The fact that slavery ended in 1865 does not change the fact that this happened in our country, and that it was an American holocaust. In 1918 -- the start of the 38-year period in which 15 million to 30 million people died in the Soviet gulag -- thousands of black Americans who had been born into slavery were still alive. In the two-year period from 1936 to 1938, more than 2,300 of these former slaves were interviewed by the WPA, and their accounts of slavery preserved in writing.

David Gelernter writes that many younger Americans aren't familiar with John F. Kennedy's promise that "America would 'pay any price, bear any burden, meet any hardship, support any friend, oppose any foe to ensure the survival and the success of liberty.' " He writes further that "President Bush remembers that speech, and it's lucky he does."

The truth is that Pres. Bush does not act as if he remembers Kennedy's words at all. It's not "ensuring the survival and the success of liberty" to invade a country that has not threatened American liberty and poses no threat to American survival. It's not "ensuring the survival and the success of liberty" to fix intelligence around a pre-existing plan to invade a country before such a plan has been authorized by Congress or the United Nations (of which the U.S. is a member). It's not "ensuring the survival and the success of liberty" to tell Congress and the American people that there are no firm plans to invade a country, that all options are on the table, and that attempts are being made to resolve the conflict by peaceful means, when in reality the plan is ironclad and no action taken by the other side will prevent it. It's not "ensuring the survival and the success of liberty" when Pres. Bush says he will veto the re-authorization of the Patriot Act unless it continues to allow the Justice Department and the FBI to surveil Americans' reading choices without authorization by a judge or a grand jury.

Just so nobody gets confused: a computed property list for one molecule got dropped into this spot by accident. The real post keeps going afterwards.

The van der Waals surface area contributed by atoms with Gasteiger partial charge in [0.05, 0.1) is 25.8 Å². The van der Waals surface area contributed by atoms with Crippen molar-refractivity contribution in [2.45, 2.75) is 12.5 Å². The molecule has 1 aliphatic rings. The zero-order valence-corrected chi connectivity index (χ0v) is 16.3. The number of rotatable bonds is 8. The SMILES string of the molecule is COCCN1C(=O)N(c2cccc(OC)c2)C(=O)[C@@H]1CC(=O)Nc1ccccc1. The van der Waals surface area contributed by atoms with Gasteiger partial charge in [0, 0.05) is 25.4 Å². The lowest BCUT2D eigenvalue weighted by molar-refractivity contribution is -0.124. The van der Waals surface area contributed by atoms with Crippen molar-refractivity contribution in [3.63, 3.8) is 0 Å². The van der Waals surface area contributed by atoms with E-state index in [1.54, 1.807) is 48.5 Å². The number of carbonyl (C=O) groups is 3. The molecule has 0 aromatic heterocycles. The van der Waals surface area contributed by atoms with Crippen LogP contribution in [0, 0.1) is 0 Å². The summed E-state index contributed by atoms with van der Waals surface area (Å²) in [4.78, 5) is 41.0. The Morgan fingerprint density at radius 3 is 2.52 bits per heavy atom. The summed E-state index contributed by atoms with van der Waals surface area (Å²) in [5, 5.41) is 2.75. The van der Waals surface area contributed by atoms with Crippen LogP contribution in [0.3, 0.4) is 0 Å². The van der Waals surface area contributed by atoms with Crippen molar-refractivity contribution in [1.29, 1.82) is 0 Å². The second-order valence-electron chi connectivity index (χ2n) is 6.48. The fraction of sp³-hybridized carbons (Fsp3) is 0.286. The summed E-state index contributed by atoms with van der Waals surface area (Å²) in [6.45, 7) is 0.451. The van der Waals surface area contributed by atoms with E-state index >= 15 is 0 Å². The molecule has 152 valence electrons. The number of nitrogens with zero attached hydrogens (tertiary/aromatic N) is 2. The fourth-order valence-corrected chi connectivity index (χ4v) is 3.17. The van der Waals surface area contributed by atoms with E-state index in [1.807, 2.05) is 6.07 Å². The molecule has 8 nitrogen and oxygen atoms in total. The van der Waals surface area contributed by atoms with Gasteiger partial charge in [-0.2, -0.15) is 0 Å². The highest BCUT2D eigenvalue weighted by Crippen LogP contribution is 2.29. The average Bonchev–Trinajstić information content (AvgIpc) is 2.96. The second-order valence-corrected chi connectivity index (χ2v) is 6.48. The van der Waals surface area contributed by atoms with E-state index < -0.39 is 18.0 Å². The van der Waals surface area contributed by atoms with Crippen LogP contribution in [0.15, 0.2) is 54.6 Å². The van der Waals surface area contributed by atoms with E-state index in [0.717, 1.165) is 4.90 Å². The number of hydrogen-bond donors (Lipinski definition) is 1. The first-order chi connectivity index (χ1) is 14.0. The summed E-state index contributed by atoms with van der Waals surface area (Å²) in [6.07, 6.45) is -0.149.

And it is not "ensuring the survival and the success of liberty" to imprison thousands of people indefinitely, often in secret, with no charges, no evidence, no access to an attorney, and no trial; and to interrogate them in the manner described by an FBI agent:

"On a couple of occasions, I entered interview rooms to find a detainee chained hand and foot in a fetal position to the floor, with no chair, food or water. Most times they urinated or defecated on themselves, and had been left there for 18-24 hours or more. On one occasion, the air conditioning had been turned down so far and the temperature was so cold in the room, that the barefooted detainee was shaking with cold....On another occasion, the [air conditioner] had been turned off, making the temperature in the unventilated room well over 100 degrees. The detainee was almost unconscious on the floor, with a pile of hair next to him. He had apparently been literally pulling his hair out throughout the night. On another occasion, not only was the temperature unbearably hot, but extremely loud rap music was being played in the room, and had been since the day before, with the detainee chained hand and foot in the fetal position on the tile floor."

I challenge David Gelernter and his right-wing admirers to answer Dick Durbin's question: If this description was read to you, and you did not know where it had happened, would you think it had happened in the Soviet gulag, or under Hitler or Pol Pot? Would you think it was something that couldn't and shouldn't happen at the hands of Americans?

* From Julius Lester's book, To Be A Slave.
** From Born a Child of Freedom, Yet a Slave: Mechanisms of Control and Strategies of Resistance in Antebellum South Carolina, by Norrance T. Jones.